2015 Virtual Edition: Arzoo Osanloo

Postscript to When Blood Has Spilled: Gender, Honor, and Compensation in Iranian Criminal Sanctioning

Since the publication of this article, “When Blood Has Spilled”, many readers have asked me what happened in the criminal trial recounted herein. When the hearing I attended ended, the judges had not yet determined the guilt or innocence of the defendant. In a follow-up interview with the prosecutor on the case just a few months after the date of publication, I learned that Hamid, the defendant, had been found not guilty and was released.

In that article, my attention focused on the practice of law in a Muslim context. That is, I explored how Islamic principles are codified as law and then practiced in Iran, a state whose leaders have been attempting a unique integration of civil legality with Islamic standards since that country’s 1979 revolution. That integration is incomplete and continues to be a process, resulting in frequent new developments. For example, in 2013, the Iranian legislators passed, in final form, the Islamic Criminal Laws of Iran, a first since the revolution. Up until then, the criminal codes were temporary and renewed every five years by parliament.

In fact, the lengthy recess in Hamid’s case, which the judges called in order to visit the site where the alleged murder took place, was an exercise brought about by a newly expanded element of judgment specific to Shi’a jurisprudence, judge’s knowledge (elm-e qazi). Elm-e qazi is one of the four accepted methods for determining the guilt or innocence of a defendant and permits judges to make decisions based on their own reasoning.[1]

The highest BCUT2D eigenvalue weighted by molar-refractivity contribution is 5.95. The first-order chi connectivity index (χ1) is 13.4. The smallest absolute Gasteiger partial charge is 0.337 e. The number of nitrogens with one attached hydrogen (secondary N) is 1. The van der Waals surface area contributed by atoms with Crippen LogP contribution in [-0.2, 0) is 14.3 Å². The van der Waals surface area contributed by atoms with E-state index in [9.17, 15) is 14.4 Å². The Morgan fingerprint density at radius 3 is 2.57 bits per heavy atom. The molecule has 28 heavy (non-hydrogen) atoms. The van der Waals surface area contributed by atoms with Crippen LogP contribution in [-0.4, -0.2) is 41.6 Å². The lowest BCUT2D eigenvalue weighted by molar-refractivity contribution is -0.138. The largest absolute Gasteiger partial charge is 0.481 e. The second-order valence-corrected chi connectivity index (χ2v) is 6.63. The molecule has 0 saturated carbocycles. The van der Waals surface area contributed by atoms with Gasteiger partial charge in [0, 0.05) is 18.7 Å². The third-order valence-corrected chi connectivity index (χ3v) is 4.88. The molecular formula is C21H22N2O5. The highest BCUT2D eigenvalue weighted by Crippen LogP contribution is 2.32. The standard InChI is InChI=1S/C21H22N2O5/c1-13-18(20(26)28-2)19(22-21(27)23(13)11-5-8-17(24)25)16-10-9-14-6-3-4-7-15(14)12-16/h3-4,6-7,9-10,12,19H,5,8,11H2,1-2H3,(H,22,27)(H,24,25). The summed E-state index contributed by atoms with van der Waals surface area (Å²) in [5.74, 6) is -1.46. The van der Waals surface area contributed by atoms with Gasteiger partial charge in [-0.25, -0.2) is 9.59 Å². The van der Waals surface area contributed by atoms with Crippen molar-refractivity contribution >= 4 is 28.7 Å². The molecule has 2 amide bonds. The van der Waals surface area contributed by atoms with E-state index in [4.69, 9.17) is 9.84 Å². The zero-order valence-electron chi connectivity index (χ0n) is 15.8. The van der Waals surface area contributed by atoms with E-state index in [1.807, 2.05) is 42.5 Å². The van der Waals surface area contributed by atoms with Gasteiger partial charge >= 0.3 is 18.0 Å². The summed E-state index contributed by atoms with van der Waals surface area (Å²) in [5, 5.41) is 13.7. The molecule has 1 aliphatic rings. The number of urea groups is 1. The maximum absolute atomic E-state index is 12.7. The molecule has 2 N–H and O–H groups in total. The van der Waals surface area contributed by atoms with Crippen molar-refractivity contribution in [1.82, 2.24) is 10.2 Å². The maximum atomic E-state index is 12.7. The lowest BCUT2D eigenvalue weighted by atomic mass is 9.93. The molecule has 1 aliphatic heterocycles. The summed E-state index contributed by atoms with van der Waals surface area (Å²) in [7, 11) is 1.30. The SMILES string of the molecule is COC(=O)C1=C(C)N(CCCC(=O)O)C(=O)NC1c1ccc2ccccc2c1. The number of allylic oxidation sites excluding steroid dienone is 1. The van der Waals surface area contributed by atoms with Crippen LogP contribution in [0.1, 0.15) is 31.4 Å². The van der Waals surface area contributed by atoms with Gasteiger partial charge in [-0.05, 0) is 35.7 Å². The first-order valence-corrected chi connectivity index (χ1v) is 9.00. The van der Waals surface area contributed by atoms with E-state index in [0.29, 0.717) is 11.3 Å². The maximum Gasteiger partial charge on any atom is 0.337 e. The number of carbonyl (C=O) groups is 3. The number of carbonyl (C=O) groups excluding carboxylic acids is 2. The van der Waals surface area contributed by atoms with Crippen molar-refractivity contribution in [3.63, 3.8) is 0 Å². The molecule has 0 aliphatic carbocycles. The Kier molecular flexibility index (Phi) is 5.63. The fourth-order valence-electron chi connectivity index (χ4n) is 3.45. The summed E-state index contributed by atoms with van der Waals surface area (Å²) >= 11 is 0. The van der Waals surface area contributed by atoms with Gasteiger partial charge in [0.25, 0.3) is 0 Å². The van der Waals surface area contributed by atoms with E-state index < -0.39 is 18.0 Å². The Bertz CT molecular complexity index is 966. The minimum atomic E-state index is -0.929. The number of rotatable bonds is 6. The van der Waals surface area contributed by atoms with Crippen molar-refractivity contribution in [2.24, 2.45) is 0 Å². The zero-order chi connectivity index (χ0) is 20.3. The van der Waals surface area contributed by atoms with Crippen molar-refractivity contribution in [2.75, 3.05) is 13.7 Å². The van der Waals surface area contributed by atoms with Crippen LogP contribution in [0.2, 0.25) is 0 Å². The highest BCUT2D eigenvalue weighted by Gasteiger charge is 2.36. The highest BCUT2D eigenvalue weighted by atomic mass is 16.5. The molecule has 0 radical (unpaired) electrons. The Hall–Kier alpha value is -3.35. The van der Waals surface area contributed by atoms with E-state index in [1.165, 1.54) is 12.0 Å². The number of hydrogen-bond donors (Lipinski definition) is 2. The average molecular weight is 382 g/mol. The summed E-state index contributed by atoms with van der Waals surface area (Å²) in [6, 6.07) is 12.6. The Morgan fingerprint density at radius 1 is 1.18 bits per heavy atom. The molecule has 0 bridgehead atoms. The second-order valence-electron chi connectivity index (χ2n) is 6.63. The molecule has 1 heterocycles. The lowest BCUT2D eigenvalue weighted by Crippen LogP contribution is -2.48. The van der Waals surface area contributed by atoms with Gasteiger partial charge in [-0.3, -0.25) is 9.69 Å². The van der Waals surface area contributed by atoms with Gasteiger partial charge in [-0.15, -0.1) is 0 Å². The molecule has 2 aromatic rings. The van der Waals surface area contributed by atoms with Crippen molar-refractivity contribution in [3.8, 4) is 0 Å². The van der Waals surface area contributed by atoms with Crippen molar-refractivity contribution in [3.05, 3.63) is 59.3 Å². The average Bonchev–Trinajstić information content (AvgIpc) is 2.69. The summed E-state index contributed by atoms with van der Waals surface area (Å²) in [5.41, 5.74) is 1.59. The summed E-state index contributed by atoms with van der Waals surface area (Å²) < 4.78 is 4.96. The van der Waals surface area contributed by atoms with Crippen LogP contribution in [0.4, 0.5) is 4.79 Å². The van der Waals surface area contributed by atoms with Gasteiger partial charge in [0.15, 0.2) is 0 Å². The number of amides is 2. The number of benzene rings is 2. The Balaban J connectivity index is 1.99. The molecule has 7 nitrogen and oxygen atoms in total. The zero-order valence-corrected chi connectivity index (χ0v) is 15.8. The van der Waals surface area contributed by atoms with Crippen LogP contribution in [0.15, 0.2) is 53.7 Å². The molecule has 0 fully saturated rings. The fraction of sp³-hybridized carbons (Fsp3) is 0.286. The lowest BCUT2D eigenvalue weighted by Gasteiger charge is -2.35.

Article 211 of the criminal codes construes the meaning of this method as the judge’s “certainty resulting from evidence brought before him.” Earlier revisions to the criminal codes, which applied in Hamid’s case, required that judges state the basis for their reasoning. This somewhat new requirement has provided defense lawyers with fresh opportunities to present evidence and to evoke doubt about a defendant’s guilt, as we saw in Hamid’s case. The new criminal codes go even further, articulating the appropriate bases for judgment based on elm-e qazi.[2] These new developments afford the possibility of holding judges accountable for their decisions.

My focus on Iran’s post-revolutionary criminal laws stems from a broader project on what I refer to as the Muslim mandate of mercy. While Iran is notorious for its severity in sentencing and has the world’s highest rate of execution per capita, the criminal codes also codify the Muslim obligation to be merciful through the notion of forbearance – a private right of the family of the victim in intentional torts, including murder, to forgo retributive sanctioning.